Ambience is a short video shot on location at the Gavin power plant in Cheshire Ohio in 2010. As part of the Critical Regionalism Initiative, this piece explores the political ecology of the region in terms of geology, geography and economic relations.

Ambience is available as either a high definition digital video, or a looped 16mm film. Running time: 9minutes 36 seconds. Matthew Friday, Trent Reeves and Francis Tatum. Funded by the Ohio University Research Council.

Ambience simultaneously evokes the frame and points towards the ways in which events exceed these limits. The smoke plume is concurrently framed and enframing, external and internal. The particles of soot, sulfur dioxide and water vapor do not simply occupy the rectangle of the video, they have become part of the atmosphere; they are in you. The Brownian motion of these particles recalls Monet’s Water Lilies; if we stand too close to the surface we collapse back into it.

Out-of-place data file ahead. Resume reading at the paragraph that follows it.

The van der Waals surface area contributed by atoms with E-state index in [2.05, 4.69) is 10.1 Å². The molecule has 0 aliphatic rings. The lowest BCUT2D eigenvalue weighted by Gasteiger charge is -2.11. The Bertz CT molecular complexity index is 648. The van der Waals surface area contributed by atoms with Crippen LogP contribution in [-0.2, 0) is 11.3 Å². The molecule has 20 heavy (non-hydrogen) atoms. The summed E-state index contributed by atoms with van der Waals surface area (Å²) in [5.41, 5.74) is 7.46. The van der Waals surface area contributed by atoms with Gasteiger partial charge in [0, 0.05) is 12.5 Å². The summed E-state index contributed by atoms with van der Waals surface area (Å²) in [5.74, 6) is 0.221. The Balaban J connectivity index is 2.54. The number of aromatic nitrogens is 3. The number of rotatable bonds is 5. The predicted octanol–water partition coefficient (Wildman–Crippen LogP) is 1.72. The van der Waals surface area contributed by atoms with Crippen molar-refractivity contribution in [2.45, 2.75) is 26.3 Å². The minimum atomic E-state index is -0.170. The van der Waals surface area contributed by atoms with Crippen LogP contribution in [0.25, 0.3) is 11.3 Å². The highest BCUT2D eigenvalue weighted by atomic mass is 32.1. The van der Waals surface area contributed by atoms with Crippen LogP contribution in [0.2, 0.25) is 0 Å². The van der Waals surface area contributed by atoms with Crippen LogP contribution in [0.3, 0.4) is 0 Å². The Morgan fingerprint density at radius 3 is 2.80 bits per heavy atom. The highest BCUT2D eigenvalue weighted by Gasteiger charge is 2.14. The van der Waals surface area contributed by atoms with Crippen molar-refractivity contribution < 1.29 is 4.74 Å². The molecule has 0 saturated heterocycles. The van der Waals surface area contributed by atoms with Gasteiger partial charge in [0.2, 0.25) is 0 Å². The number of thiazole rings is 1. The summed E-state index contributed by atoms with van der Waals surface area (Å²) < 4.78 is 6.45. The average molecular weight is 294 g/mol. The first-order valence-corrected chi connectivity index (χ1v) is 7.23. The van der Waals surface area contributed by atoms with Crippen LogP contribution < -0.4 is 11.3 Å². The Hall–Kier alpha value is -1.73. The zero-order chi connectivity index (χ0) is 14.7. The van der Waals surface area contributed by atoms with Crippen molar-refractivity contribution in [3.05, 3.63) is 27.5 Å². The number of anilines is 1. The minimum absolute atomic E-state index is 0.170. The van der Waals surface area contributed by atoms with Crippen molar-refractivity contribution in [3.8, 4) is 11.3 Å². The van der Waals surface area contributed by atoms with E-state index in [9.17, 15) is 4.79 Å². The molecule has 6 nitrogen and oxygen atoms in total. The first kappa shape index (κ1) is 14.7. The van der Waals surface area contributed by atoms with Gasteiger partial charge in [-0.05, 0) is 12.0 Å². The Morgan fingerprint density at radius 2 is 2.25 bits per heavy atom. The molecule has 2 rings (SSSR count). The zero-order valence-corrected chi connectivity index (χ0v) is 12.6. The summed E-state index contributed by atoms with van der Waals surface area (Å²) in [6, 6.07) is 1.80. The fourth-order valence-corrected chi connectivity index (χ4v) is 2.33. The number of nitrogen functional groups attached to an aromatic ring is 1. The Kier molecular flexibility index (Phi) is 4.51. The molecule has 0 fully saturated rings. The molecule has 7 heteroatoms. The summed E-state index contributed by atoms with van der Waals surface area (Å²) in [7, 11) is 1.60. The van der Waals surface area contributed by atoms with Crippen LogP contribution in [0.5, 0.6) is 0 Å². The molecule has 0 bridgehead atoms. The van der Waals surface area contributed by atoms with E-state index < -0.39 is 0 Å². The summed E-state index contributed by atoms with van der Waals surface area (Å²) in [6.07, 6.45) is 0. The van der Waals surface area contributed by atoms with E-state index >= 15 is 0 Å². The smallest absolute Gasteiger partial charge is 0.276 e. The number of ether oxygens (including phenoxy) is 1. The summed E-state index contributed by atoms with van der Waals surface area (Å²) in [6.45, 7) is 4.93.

The Cheshire Transaction:
When running at full capacity, The Gavin power plant located in Cheshire Ohio burns 25,000 tons of a coal a day. As of 2002, the EPA ranked Cheshire among the top 10% in terms of environmental pollution and risk of cancer[1].

Over the past decade, property values in the 200-person village of Cheshire, Ohio, USA, plummeted. Acid rain fallout damaged cars, odors nauseated residents and thick plumes of smoke sometimes blocked the sun. When sulfurous blue clouds periodically covered the town and caused breathing difficulties for some during summer 2001, many residents became desperate. The following spring, this centuries-old village of Cheshire made a very modern proposal: residents offered to sell their town to the source of its problems, the next-door power plant, owned and operated by American Electric Power (“AEP”).[2]

AEP offers to distribute approximately $20 million to the citizens of Cheshire Ohio if they are willing to abandon their long time homes and sign health waiver that prevents them from suing the company over any existent and future health problems. Close to 90 percent of the village residents take AEP’s offer; a town of over 200 people is reduced to a dozen, mostly elderly residents.[3]

Carey Murphy and Lea Prainsak have created an excellent documentary film on this subject, which you can learn more about here:

You can watch a clip of the film here:

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